Should Physical Education Be Required for Home-Schooled Children?

By Sterne, Marie L. | JOPERD--The Journal of Physical Education, Recreation & Dance, March 1997 | Go to article overview
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Should Physical Education Be Required for Home-Schooled Children?


Sterne, Marie L., JOPERD--The Journal of Physical Education, Recreation & Dance


Editor's Note: As many Issues responses are published as space permits. The following guidelines are used to determine which responses will be printed.

* When many similar responses to an Issues question are received, JOPERD editors will select the responses that best express the main thought of all the responses.

* When professors assign their students the project of submitting an Issues response to JOPERD, only the best stated responses, both pro and con, will be published.

* Issues responses received without a respondent's name, institution name, title or position, or address will not be considered for publication.

Physical education for home-schooled children is a true test of the outcomes for a physically educated person. Certainly the physical fitness outcomes can be readily achieved if the parents understand, develop, and model fitness. What is much more challenging is meeting the skill development outcomes, especially with fundamental motor skills and lifetime sport skills.

Will parents have the human movement background to develop young people who value the benefits of activity and achieve an active lifestyle? It is the opinion of this professional that this will be a huge challenge and the children would be better served through physical education classes.

- Jerry Krause, professor of Sport Philosophy, United States Military Academy, West Point, NY 10996.

There is no universal mission statement for physical education. However, among all the physical educators I have encountered, most would agree that a primary goal of physical education is to become part of a child's lifestyle. The knowledge of physical education, fitness, and sport is carried with the child throughout his or her life.

In many institutions, which have only minimum requirements for physical education, we cannot make children fit. We can provide them with the knowledge of how to be fit, how to play sports and give them information on continuing activities outside of school.

Whether the child is in school or at home, there are academic requirements that must be met. There is no guarantee the student will further his or her education after receiving a GED. At a minimum, basic physical education requirements should be met at home and encouraged. At home there is even more opportunity to participate in physical activity. Fixed schedules, assemblies, and other interruptions are not primary issues at home. If the child can be taught to appreciate physical education at home, the student will be better equipped to lead a fulfilling life in modern society.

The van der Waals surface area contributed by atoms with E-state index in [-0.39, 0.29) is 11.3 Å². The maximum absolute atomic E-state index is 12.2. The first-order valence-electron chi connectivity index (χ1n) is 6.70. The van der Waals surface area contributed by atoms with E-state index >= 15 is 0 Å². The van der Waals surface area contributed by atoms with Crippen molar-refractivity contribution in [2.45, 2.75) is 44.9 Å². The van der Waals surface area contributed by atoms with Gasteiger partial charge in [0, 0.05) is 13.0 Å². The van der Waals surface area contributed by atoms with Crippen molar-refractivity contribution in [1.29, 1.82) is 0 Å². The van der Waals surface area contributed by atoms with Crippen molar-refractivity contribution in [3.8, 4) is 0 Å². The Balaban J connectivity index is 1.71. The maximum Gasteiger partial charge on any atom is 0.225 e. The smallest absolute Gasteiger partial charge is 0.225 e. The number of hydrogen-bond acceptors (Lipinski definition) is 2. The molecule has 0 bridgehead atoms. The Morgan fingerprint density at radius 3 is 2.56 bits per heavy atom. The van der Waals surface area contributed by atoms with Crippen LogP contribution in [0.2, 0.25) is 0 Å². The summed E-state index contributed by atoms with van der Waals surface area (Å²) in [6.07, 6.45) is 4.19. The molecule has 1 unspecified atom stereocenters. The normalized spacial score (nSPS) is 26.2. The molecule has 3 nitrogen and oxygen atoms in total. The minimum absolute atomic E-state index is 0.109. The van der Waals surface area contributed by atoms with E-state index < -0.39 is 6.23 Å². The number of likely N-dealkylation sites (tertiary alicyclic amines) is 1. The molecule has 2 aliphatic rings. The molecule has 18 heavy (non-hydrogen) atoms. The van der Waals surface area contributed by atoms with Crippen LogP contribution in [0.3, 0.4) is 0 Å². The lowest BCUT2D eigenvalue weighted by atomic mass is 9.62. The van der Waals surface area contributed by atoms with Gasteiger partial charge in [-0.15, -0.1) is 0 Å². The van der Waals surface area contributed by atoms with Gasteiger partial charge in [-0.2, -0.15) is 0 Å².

- Neela Eisner, Rather School physical education teacher, South Euclid, OH 44121.

Yes, regardless of the educational format, I believe physical education to be an essential component of a sound educational program. Home-schooled children need to be vigorously active for a minimum of 30 minutes per day to develop a minimal level of vitality and health. The curriculum for home-schooled children should require them to complete specific objectives which will tell what they know; are physically able to do, and how they feel about the learning experience. The primary goals should be to encourage children to develop a love of physical activity and to give them skills to permit them to be active in self-selected activities for a lifetime. They should learn why activity is important to them (physically, socially, emotionally, aesthetically) and how to plan a well-rounded activity/fitness program for their particular age group. A child who only "knows things" but cannot "do things" is mentally literate, but kinesthetically illiterate. Video records of skills attained; activity journals; stories of participation in adventure activities; reading about athletes and careers in health, sport, recreation, and allied fields; charting of fitness progress are several of the integrated learning activities which could be selected by home-schooled students to indicate knowledge and skills attained.

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